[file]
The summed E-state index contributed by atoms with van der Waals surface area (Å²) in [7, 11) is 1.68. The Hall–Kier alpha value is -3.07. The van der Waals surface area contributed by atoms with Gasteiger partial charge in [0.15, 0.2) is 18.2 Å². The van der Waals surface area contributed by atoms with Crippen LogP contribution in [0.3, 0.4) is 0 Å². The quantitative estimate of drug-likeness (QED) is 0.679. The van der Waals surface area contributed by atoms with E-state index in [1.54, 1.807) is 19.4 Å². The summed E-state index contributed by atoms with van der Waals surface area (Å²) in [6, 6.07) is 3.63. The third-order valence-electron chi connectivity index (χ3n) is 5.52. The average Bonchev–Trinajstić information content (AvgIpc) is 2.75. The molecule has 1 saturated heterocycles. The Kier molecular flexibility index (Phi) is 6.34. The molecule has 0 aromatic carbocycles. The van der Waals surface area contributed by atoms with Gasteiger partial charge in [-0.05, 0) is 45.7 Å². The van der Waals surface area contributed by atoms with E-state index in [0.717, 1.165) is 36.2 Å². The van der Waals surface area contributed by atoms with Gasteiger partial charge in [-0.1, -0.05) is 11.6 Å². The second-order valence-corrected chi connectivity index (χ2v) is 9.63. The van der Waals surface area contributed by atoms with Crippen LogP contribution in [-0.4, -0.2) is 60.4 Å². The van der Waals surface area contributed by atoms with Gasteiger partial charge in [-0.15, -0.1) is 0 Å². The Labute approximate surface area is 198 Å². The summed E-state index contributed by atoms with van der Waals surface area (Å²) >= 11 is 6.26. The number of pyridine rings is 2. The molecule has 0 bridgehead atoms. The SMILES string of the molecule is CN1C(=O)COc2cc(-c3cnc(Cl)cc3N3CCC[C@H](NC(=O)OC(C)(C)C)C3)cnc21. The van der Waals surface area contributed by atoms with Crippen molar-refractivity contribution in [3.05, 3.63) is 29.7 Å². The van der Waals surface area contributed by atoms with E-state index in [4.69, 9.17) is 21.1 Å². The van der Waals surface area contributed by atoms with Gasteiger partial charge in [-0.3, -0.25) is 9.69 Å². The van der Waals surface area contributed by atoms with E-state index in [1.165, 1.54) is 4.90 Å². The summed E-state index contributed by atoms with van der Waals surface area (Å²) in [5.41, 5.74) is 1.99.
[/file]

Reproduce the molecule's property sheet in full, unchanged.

The summed E-state index contributed by atoms with van der Waals surface area (Å²) in [7, 11) is 1.68. The Hall–Kier alpha value is -3.07. The van der Waals surface area contributed by atoms with Gasteiger partial charge in [0.15, 0.2) is 18.2 Å². The van der Waals surface area contributed by atoms with Crippen LogP contribution in [0.3, 0.4) is 0 Å². The quantitative estimate of drug-likeness (QED) is 0.679. The van der Waals surface area contributed by atoms with E-state index in [1.54, 1.807) is 19.4 Å². The summed E-state index contributed by atoms with van der Waals surface area (Å²) in [6, 6.07) is 3.63. The third-order valence-electron chi connectivity index (χ3n) is 5.52. The average Bonchev–Trinajstić information content (AvgIpc) is 2.75. The molecule has 1 saturated heterocycles. The Kier molecular flexibility index (Phi) is 6.34. The molecule has 0 aromatic carbocycles. The van der Waals surface area contributed by atoms with Gasteiger partial charge in [-0.05, 0) is 45.7 Å². The van der Waals surface area contributed by atoms with E-state index in [0.717, 1.165) is 36.2 Å². The van der Waals surface area contributed by atoms with Gasteiger partial charge in [-0.1, -0.05) is 11.6 Å². The second-order valence-corrected chi connectivity index (χ2v) is 9.63. The van der Waals surface area contributed by atoms with Crippen LogP contribution in [-0.4, -0.2) is 60.4 Å². The van der Waals surface area contributed by atoms with Gasteiger partial charge in [-0.15, -0.1) is 0 Å². The Labute approximate surface area is 198 Å². The summed E-state index contributed by atoms with van der Waals surface area (Å²) >= 11 is 6.26. The number of pyridine rings is 2. The molecule has 0 bridgehead atoms. The SMILES string of the molecule is CN1C(=O)COc2cc(-c3cnc(Cl)cc3N3CCC[C@H](NC(=O)OC(C)(C)C)C3)cnc21. The van der Waals surface area contributed by atoms with Crippen molar-refractivity contribution in [3.05, 3.63) is 29.7 Å². The van der Waals surface area contributed by atoms with E-state index in [4.69, 9.17) is 21.1 Å². The van der Waals surface area contributed by atoms with Gasteiger partial charge in [-0.3, -0.25) is 9.69 Å². The van der Waals surface area contributed by atoms with E-state index in [1.165, 1.54) is 4.90 Å². The summed E-state index contributed by atoms with van der Waals surface area (Å²) in [5.41, 5.74) is 1.99.